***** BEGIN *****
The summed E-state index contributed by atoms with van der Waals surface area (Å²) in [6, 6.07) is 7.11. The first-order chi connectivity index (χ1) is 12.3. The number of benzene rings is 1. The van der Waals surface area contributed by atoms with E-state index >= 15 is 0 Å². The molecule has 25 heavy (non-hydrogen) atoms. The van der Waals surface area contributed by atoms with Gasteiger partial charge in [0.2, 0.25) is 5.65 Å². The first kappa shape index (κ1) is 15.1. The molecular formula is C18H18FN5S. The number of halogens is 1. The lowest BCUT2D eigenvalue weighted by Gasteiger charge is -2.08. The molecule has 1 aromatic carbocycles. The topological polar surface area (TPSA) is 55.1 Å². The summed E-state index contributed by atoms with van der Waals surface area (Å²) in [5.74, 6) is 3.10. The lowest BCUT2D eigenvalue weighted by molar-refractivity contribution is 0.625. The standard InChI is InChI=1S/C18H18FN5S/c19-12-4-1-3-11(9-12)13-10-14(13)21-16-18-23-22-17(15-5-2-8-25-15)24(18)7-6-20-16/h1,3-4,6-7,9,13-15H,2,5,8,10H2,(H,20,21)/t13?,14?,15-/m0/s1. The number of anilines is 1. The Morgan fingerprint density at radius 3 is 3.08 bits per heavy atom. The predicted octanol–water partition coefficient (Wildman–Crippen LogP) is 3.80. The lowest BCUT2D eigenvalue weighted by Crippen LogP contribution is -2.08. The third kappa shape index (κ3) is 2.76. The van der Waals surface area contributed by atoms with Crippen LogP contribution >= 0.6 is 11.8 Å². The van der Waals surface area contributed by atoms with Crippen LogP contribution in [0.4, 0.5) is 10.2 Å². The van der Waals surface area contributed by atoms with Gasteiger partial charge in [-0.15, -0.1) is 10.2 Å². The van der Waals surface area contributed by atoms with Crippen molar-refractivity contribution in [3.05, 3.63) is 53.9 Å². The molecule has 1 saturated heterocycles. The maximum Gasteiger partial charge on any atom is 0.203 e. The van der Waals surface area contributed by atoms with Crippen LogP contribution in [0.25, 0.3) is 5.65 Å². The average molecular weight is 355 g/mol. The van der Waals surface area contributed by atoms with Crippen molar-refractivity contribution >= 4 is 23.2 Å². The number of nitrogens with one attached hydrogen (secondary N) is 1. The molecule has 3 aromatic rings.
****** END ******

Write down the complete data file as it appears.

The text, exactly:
The summed E-state index contributed by atoms with van der Waals surface area (Å²) in [6, 6.07) is 7.11. The first-order chi connectivity index (χ1) is 12.3. The number of benzene rings is 1. The van der Waals surface area contributed by atoms with E-state index >= 15 is 0 Å². The molecule has 25 heavy (non-hydrogen) atoms. The van der Waals surface area contributed by atoms with Gasteiger partial charge in [0.2, 0.25) is 5.65 Å². The first kappa shape index (κ1) is 15.1. The molecular formula is C18H18FN5S. The number of halogens is 1. The lowest BCUT2D eigenvalue weighted by Gasteiger charge is -2.08. The molecule has 1 aromatic carbocycles. The topological polar surface area (TPSA) is 55.1 Å². The summed E-state index contributed by atoms with van der Waals surface area (Å²) in [5.74, 6) is 3.10. The lowest BCUT2D eigenvalue weighted by molar-refractivity contribution is 0.625. The standard InChI is InChI=1S/C18H18FN5S/c19-12-4-1-3-11(9-12)13-10-14(13)21-16-18-23-22-17(15-5-2-8-25-15)24(18)7-6-20-16/h1,3-4,6-7,9,13-15H,2,5,8,10H2,(H,20,21)/t13?,14?,15-/m0/s1. The number of anilines is 1. The Morgan fingerprint density at radius 3 is 3.08 bits per heavy atom. The predicted octanol–water partition coefficient (Wildman–Crippen LogP) is 3.80. The lowest BCUT2D eigenvalue weighted by Crippen LogP contribution is -2.08. The third kappa shape index (κ3) is 2.76. The van der Waals surface area contributed by atoms with Crippen LogP contribution >= 0.6 is 11.8 Å². The van der Waals surface area contributed by atoms with Crippen LogP contribution in [0.4, 0.5) is 10.2 Å². The van der Waals surface area contributed by atoms with Gasteiger partial charge in [-0.15, -0.1) is 10.2 Å². The van der Waals surface area contributed by atoms with Crippen molar-refractivity contribution in [3.05, 3.63) is 53.9 Å². The molecule has 1 saturated heterocycles. The maximum Gasteiger partial charge on any atom is 0.203 e. The van der Waals surface area contributed by atoms with Crippen LogP contribution in [0.25, 0.3) is 5.65 Å². The average molecular weight is 355 g/mol. The van der Waals surface area contributed by atoms with Crippen molar-refractivity contribution >= 4 is 23.2 Å². The number of nitrogens with one attached hydrogen (secondary N) is 1. The molecule has 3 aromatic rings.